Thoughts about American currency valuations
Prior to the early 1970's the dollar was backed by gold, and our government could control our currency valuation. I remember distinctly when Richard Nixon was worried about the increasing imports from Japan into America. He went on TV and announced there would be a 10% drop in the value of the dollar versus the yen. It was done. I also remember Nixon asking Americans not to vacation in Europe particular years in order to keep dollars within the United States.
We lost direct control of our currency valuations when we moved away from the gold system, and the value of the dollar is now set by the international currency markets. Somewhere along the line the press starting using the term "strong" dollar instead of "high" dollar. They started using "weak" dollar instead of "low" dollar. The problem is "strong" has positive connotations and "weak" has negative connotations. The reality is that a low dollar is good for manufacturing and export. A low dollar is good for corporate profits, and therefore it is good for the stock market.
The United States ran up a large budget and trade deficit prior to 1992. The dollar was high and imports were destroying American manufacturing. Our largest trade deficit was with Japan at the time. The economic miracle under Bill Clinton was greatly aided by a low dollar. The economy and manufacturing did well. The annual budget deficit actually disappeared for a while. I remember renting a booth at a European trade show in the mid 1990's and selling containers of fabric for my family's textile manufacturing business. Every country in the world has some textile industry, but the dollar was low and our prices and product were attractive. We built additions to our mill, bought more equipment, and hired more people. By the late 1990s the dollar soared versus the Asian currencies, and we could not sell a yard of fabric at the same trade show. Ask any international sales manager of any product if currency valuations are important.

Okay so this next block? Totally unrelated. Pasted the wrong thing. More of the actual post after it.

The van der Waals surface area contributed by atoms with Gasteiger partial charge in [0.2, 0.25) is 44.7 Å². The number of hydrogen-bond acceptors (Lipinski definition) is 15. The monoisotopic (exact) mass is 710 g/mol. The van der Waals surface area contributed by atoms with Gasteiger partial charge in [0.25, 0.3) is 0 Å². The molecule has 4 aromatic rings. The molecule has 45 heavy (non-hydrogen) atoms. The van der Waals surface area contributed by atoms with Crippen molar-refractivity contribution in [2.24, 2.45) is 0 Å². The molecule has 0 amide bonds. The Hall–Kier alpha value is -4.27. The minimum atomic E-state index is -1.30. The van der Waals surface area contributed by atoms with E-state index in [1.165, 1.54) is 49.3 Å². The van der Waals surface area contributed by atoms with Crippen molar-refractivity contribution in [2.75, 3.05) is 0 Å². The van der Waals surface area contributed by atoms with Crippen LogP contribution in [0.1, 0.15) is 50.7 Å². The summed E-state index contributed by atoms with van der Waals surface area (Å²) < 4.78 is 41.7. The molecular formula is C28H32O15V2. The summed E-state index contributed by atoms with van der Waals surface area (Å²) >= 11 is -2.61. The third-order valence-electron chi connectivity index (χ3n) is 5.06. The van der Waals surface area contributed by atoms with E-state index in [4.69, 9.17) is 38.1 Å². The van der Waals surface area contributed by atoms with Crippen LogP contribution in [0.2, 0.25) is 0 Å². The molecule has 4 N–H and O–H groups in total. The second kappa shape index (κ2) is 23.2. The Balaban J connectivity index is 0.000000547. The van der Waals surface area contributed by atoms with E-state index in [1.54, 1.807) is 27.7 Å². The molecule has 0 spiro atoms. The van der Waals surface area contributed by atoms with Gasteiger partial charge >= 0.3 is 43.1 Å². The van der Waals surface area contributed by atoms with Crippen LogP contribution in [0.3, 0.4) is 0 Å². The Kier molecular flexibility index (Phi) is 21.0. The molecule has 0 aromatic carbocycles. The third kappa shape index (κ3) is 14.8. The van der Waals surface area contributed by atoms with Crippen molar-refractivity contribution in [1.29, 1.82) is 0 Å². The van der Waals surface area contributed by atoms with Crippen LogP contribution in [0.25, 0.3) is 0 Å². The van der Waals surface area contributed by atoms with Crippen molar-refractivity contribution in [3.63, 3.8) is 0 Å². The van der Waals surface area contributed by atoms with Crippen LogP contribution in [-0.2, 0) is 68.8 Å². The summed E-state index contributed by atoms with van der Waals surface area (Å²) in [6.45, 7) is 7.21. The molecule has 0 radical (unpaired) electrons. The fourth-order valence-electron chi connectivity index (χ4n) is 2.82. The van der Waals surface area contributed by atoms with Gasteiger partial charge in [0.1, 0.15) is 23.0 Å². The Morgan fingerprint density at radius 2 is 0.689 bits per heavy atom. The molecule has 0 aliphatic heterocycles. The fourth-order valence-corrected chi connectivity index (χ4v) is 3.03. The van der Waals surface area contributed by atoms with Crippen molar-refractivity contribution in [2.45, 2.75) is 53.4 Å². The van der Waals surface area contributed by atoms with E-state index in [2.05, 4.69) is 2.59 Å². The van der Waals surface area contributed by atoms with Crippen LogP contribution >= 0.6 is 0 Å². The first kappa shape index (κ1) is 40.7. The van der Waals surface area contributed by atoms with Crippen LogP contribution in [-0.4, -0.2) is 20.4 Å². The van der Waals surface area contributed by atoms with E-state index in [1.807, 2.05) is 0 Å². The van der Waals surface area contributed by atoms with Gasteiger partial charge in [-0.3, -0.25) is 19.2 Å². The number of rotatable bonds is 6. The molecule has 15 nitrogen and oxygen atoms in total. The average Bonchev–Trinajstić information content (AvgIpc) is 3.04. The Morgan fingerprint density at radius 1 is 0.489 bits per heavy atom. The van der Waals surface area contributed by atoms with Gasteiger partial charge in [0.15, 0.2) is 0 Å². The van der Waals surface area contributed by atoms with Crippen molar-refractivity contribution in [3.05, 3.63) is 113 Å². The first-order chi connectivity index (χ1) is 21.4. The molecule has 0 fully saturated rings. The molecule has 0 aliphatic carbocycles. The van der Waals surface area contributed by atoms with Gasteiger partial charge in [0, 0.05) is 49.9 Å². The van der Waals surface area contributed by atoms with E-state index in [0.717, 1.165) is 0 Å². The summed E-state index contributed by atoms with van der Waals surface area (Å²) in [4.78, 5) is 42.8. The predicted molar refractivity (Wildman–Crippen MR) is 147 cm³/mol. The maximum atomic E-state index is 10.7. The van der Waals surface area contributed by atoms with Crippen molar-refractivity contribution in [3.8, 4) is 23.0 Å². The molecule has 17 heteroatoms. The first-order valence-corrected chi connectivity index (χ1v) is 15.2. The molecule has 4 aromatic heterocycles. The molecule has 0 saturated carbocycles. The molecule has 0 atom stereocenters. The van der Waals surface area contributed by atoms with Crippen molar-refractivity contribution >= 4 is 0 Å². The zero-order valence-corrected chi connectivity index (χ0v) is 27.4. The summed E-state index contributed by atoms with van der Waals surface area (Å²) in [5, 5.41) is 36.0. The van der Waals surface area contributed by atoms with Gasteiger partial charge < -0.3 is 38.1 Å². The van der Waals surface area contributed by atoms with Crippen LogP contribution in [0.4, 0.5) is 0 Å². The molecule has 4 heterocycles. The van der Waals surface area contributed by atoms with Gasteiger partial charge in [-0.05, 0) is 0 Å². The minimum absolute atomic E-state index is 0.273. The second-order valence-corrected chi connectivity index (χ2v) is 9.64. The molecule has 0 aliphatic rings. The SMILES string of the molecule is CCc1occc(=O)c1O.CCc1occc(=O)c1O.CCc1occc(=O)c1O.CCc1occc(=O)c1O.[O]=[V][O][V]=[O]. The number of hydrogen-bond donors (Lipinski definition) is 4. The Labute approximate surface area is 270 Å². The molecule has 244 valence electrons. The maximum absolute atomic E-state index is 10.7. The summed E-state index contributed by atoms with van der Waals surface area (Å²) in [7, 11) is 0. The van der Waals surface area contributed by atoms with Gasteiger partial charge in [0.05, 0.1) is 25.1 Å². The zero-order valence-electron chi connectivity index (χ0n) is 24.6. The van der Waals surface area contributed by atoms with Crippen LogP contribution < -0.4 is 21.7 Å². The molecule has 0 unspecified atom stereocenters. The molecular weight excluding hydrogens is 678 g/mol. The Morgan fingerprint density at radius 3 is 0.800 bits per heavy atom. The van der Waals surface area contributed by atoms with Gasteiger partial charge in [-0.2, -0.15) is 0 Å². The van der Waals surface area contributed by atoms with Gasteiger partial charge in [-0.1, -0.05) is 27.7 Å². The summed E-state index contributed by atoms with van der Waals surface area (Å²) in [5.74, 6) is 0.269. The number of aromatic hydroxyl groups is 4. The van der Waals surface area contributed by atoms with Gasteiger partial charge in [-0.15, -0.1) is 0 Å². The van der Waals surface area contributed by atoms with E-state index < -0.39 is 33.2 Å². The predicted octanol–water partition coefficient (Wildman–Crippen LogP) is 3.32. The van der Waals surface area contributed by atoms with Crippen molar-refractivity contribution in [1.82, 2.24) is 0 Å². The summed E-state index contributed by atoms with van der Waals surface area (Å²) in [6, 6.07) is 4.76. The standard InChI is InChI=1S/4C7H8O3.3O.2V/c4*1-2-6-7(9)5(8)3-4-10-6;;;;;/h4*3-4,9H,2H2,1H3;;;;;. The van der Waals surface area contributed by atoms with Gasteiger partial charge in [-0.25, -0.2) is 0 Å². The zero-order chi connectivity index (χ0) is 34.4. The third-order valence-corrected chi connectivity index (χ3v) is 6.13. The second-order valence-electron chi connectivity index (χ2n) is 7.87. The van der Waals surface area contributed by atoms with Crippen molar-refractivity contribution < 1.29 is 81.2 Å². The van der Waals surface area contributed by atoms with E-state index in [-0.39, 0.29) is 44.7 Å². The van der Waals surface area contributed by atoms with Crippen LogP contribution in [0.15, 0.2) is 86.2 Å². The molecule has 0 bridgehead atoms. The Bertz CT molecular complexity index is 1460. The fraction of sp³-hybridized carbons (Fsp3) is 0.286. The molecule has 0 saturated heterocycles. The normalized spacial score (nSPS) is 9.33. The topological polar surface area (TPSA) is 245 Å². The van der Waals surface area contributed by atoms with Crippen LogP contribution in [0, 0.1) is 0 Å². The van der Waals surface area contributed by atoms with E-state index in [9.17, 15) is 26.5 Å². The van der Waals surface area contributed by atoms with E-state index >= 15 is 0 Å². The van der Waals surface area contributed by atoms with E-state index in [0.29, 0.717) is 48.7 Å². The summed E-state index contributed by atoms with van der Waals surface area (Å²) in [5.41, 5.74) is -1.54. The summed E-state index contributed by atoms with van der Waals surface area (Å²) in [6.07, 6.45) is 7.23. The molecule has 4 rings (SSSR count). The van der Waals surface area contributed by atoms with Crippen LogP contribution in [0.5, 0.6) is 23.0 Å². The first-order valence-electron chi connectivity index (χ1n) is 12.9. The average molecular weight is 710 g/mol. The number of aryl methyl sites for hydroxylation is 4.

Every country now tries everything in their power to keep their currencies low versus the dollar so they can export to the United States. American politicians seem to think it is great that we can buy things at the store so cheaply. They do not understand that as we loose manufacturing we loose the ability to create wealth. In fact, even to this day, American politicians and many economists think that a high dollar is good and that low priced imports are good.
Japan manipulates their currency value. China does not bother with the subtleties of manipulation. They play outside of the rules and just set the value of their currency by decree from their communist central planners. The American government is incompetent and blind toward this extremely important issue.
It is time to sway public opinion and policy without waiting on our American government. If we wait, there will be no manufacturing to protect.
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